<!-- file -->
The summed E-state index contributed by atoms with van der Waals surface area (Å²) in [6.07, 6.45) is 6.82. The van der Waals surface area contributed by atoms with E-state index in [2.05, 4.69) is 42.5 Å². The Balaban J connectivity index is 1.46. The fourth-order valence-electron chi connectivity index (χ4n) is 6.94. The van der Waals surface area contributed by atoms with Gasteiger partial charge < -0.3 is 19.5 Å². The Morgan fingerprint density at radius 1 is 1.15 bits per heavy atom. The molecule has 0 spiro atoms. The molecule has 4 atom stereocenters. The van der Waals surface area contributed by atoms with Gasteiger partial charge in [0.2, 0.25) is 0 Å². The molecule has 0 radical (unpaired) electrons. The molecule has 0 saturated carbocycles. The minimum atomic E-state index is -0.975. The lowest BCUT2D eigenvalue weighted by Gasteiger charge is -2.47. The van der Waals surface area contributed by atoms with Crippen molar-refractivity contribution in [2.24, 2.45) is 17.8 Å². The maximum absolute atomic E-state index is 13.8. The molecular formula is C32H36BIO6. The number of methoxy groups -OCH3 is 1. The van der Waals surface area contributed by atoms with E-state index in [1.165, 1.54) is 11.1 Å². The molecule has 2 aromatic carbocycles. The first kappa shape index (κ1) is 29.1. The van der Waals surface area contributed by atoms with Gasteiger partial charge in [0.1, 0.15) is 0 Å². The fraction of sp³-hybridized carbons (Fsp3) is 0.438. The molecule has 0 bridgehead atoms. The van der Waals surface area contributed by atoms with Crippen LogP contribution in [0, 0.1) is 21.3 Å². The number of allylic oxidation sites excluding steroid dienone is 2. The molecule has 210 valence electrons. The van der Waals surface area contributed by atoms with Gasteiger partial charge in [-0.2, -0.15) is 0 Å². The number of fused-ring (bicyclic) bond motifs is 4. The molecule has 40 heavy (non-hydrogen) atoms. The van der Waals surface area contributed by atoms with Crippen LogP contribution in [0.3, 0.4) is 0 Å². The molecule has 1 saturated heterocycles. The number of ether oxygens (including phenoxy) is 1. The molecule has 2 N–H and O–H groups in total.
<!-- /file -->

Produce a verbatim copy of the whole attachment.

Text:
The summed E-state index contributed by atoms with van der Waals surface area (Å²) in [6.07, 6.45) is 6.82. The van der Waals surface area contributed by atoms with E-state index in [2.05, 4.69) is 42.5 Å². The Balaban J connectivity index is 1.46. The fourth-order valence-electron chi connectivity index (χ4n) is 6.94. The van der Waals surface area contributed by atoms with Gasteiger partial charge < -0.3 is 19.5 Å². The Morgan fingerprint density at radius 1 is 1.15 bits per heavy atom. The molecule has 0 spiro atoms. The molecule has 4 atom stereocenters. The van der Waals surface area contributed by atoms with Gasteiger partial charge in [0.2, 0.25) is 0 Å². The molecule has 0 radical (unpaired) electrons. The molecule has 0 saturated carbocycles. The minimum atomic E-state index is -0.975. The lowest BCUT2D eigenvalue weighted by Gasteiger charge is -2.47. The van der Waals surface area contributed by atoms with Crippen molar-refractivity contribution in [2.24, 2.45) is 17.8 Å². The maximum absolute atomic E-state index is 13.8. The molecular formula is C32H36BIO6. The number of methoxy groups -OCH3 is 1. The van der Waals surface area contributed by atoms with E-state index in [1.165, 1.54) is 11.1 Å². The molecule has 2 aromatic carbocycles. The first kappa shape index (κ1) is 29.1. The van der Waals surface area contributed by atoms with Gasteiger partial charge in [0.1, 0.15) is 0 Å². The fraction of sp³-hybridized carbons (Fsp3) is 0.438. The molecule has 0 bridgehead atoms. The van der Waals surface area contributed by atoms with Crippen LogP contribution in [0, 0.1) is 21.3 Å². The number of allylic oxidation sites excluding steroid dienone is 2. The molecule has 210 valence electrons. The van der Waals surface area contributed by atoms with Gasteiger partial charge in [-0.2, -0.15) is 0 Å². The number of fused-ring (bicyclic) bond motifs is 4. The molecule has 40 heavy (non-hydrogen) atoms. The van der Waals surface area contributed by atoms with Crippen LogP contribution in [0.3, 0.4) is 0 Å². The molecule has 1 saturated heterocycles. The number of ether oxygens (including phenoxy) is 1. The molecule has 2 N–H and O–H groups in total.